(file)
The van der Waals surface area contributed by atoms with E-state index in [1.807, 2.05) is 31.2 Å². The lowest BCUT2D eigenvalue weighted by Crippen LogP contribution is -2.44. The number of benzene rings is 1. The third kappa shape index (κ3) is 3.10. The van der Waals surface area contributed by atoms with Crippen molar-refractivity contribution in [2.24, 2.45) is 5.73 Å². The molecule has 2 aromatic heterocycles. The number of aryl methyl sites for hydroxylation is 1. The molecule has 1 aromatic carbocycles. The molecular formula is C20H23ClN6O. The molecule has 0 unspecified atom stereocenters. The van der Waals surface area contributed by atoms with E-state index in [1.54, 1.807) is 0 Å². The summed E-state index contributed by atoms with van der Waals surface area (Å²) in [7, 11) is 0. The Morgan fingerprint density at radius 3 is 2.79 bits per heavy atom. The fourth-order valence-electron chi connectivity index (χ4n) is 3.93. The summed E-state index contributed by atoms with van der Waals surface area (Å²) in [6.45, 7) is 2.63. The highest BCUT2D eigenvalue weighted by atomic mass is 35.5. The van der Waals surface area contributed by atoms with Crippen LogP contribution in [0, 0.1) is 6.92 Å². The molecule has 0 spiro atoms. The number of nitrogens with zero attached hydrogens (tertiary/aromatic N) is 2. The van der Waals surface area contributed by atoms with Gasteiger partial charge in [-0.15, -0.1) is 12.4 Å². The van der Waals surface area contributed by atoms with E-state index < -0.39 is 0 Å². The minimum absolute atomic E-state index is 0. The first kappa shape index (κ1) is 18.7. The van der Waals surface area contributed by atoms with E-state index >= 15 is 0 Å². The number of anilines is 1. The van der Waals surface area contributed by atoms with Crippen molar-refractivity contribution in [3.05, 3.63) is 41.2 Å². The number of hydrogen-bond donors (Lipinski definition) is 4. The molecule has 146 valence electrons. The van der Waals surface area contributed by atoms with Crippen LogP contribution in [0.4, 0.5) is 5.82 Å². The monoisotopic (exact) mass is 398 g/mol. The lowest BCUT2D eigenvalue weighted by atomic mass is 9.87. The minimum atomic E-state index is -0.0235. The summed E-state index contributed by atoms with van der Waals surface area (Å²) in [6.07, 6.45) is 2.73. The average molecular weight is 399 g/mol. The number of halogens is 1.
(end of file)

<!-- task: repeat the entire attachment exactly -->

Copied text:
The van der Waals surface area contributed by atoms with E-state index in [1.807, 2.05) is 31.2 Å². The lowest BCUT2D eigenvalue weighted by Crippen LogP contribution is -2.44. The number of benzene rings is 1. The third kappa shape index (κ3) is 3.10. The van der Waals surface area contributed by atoms with Crippen molar-refractivity contribution in [2.24, 2.45) is 5.73 Å². The molecule has 2 aromatic heterocycles. The number of aryl methyl sites for hydroxylation is 1. The molecule has 1 aromatic carbocycles. The molecular formula is C20H23ClN6O. The molecule has 0 unspecified atom stereocenters. The van der Waals surface area contributed by atoms with E-state index in [1.54, 1.807) is 0 Å². The summed E-state index contributed by atoms with van der Waals surface area (Å²) in [7, 11) is 0. The Morgan fingerprint density at radius 3 is 2.79 bits per heavy atom. The fourth-order valence-electron chi connectivity index (χ4n) is 3.93. The summed E-state index contributed by atoms with van der Waals surface area (Å²) in [6.45, 7) is 2.63. The highest BCUT2D eigenvalue weighted by atomic mass is 35.5. The van der Waals surface area contributed by atoms with Crippen LogP contribution in [0, 0.1) is 6.92 Å². The molecule has 0 spiro atoms. The number of nitrogens with zero attached hydrogens (tertiary/aromatic N) is 2. The van der Waals surface area contributed by atoms with Gasteiger partial charge in [-0.15, -0.1) is 12.4 Å². The van der Waals surface area contributed by atoms with E-state index < -0.39 is 0 Å². The minimum absolute atomic E-state index is 0. The first kappa shape index (κ1) is 18.7. The van der Waals surface area contributed by atoms with E-state index >= 15 is 0 Å². The number of anilines is 1. The van der Waals surface area contributed by atoms with Crippen molar-refractivity contribution in [3.05, 3.63) is 41.2 Å². The number of hydrogen-bond donors (Lipinski definition) is 4. The molecule has 146 valence electrons. The van der Waals surface area contributed by atoms with Crippen LogP contribution in [0.4, 0.5) is 5.82 Å². The monoisotopic (exact) mass is 398 g/mol. The lowest BCUT2D eigenvalue weighted by atomic mass is 9.87. The minimum atomic E-state index is -0.0235. The summed E-state index contributed by atoms with van der Waals surface area (Å²) in [6.07, 6.45) is 2.73. The average molecular weight is 399 g/mol. The number of halogens is 1.